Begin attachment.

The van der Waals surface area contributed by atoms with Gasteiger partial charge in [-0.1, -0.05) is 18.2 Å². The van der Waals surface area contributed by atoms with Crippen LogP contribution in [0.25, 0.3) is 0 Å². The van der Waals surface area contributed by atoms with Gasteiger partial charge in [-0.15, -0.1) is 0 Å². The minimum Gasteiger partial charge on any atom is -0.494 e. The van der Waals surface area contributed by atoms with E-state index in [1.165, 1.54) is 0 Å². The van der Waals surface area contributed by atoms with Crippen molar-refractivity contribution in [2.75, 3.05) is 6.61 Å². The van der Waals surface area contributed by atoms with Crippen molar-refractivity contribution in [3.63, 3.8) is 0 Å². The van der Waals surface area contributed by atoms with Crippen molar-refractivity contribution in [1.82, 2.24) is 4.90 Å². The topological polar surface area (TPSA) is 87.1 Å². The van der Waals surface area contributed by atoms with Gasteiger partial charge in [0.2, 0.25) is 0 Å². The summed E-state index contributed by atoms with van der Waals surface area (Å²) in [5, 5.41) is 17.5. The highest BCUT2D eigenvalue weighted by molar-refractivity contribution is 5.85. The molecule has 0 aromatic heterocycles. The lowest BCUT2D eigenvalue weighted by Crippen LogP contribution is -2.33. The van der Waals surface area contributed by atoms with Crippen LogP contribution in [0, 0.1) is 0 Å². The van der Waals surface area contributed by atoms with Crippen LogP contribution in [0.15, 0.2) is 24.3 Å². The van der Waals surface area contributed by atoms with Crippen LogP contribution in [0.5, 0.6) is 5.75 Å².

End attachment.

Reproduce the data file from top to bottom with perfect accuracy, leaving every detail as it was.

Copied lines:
The van der Waals surface area contributed by atoms with Gasteiger partial charge in [-0.1, -0.05) is 18.2 Å². The van der Waals surface area contributed by atoms with Crippen LogP contribution in [0.25, 0.3) is 0 Å². The van der Waals surface area contributed by atoms with Gasteiger partial charge in [-0.15, -0.1) is 0 Å². The minimum Gasteiger partial charge on any atom is -0.494 e. The van der Waals surface area contributed by atoms with E-state index in [1.165, 1.54) is 0 Å². The van der Waals surface area contributed by atoms with Crippen molar-refractivity contribution in [2.75, 3.05) is 6.61 Å². The van der Waals surface area contributed by atoms with Crippen molar-refractivity contribution in [3.63, 3.8) is 0 Å². The van der Waals surface area contributed by atoms with Crippen molar-refractivity contribution in [1.82, 2.24) is 4.90 Å². The topological polar surface area (TPSA) is 87.1 Å². The van der Waals surface area contributed by atoms with Gasteiger partial charge in [0.2, 0.25) is 0 Å². The summed E-state index contributed by atoms with van der Waals surface area (Å²) in [5, 5.41) is 17.5. The highest BCUT2D eigenvalue weighted by molar-refractivity contribution is 5.85. The molecule has 0 aromatic heterocycles. The lowest BCUT2D eigenvalue weighted by Crippen LogP contribution is -2.33. The van der Waals surface area contributed by atoms with Crippen LogP contribution in [0, 0.1) is 0 Å². The van der Waals surface area contributed by atoms with Crippen LogP contribution in [0.15, 0.2) is 24.3 Å². The van der Waals surface area contributed by atoms with Crippen LogP contribution in [0.5, 0.6) is 5.75 Å².